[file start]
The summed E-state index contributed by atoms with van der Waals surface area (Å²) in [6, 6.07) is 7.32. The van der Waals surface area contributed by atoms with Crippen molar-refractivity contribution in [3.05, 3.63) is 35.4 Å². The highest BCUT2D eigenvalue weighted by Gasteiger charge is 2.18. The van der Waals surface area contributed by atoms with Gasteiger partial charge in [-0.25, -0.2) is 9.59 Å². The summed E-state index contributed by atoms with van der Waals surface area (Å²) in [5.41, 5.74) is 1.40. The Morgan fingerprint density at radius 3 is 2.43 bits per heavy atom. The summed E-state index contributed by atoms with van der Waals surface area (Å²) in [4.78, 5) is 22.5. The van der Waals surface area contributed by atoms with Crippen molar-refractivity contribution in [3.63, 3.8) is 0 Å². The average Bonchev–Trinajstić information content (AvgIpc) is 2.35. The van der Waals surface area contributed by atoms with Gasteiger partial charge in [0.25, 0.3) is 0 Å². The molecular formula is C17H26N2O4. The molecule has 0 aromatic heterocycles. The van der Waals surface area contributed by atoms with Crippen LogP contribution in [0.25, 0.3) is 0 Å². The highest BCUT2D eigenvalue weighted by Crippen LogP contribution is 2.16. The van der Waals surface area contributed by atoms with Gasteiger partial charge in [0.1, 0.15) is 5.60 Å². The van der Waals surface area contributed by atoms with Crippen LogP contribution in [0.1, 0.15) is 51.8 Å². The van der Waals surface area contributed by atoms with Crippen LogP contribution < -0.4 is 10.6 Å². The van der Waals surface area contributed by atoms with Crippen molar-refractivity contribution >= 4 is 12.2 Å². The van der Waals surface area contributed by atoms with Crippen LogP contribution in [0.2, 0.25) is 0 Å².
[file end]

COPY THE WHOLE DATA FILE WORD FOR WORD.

The summed E-state index contributed by atoms with van der Waals surface area (Å²) in [6, 6.07) is 7.32. The van der Waals surface area contributed by atoms with Crippen molar-refractivity contribution in [3.05, 3.63) is 35.4 Å². The highest BCUT2D eigenvalue weighted by Gasteiger charge is 2.18. The van der Waals surface area contributed by atoms with Gasteiger partial charge in [-0.25, -0.2) is 9.59 Å². The summed E-state index contributed by atoms with van der Waals surface area (Å²) in [5.41, 5.74) is 1.40. The Morgan fingerprint density at radius 3 is 2.43 bits per heavy atom. The summed E-state index contributed by atoms with van der Waals surface area (Å²) in [4.78, 5) is 22.5. The van der Waals surface area contributed by atoms with Crippen molar-refractivity contribution in [3.63, 3.8) is 0 Å². The average Bonchev–Trinajstić information content (AvgIpc) is 2.35. The van der Waals surface area contributed by atoms with Gasteiger partial charge in [0.25, 0.3) is 0 Å². The molecular formula is C17H26N2O4. The molecule has 0 aromatic heterocycles. The van der Waals surface area contributed by atoms with Crippen LogP contribution in [0.25, 0.3) is 0 Å². The highest BCUT2D eigenvalue weighted by Crippen LogP contribution is 2.16. The van der Waals surface area contributed by atoms with Gasteiger partial charge in [0.1, 0.15) is 5.60 Å². The van der Waals surface area contributed by atoms with Crippen LogP contribution in [0.1, 0.15) is 51.8 Å². The van der Waals surface area contributed by atoms with Crippen LogP contribution < -0.4 is 10.6 Å². The van der Waals surface area contributed by atoms with Crippen molar-refractivity contribution >= 4 is 12.2 Å². The van der Waals surface area contributed by atoms with Crippen LogP contribution in [0.2, 0.25) is 0 Å².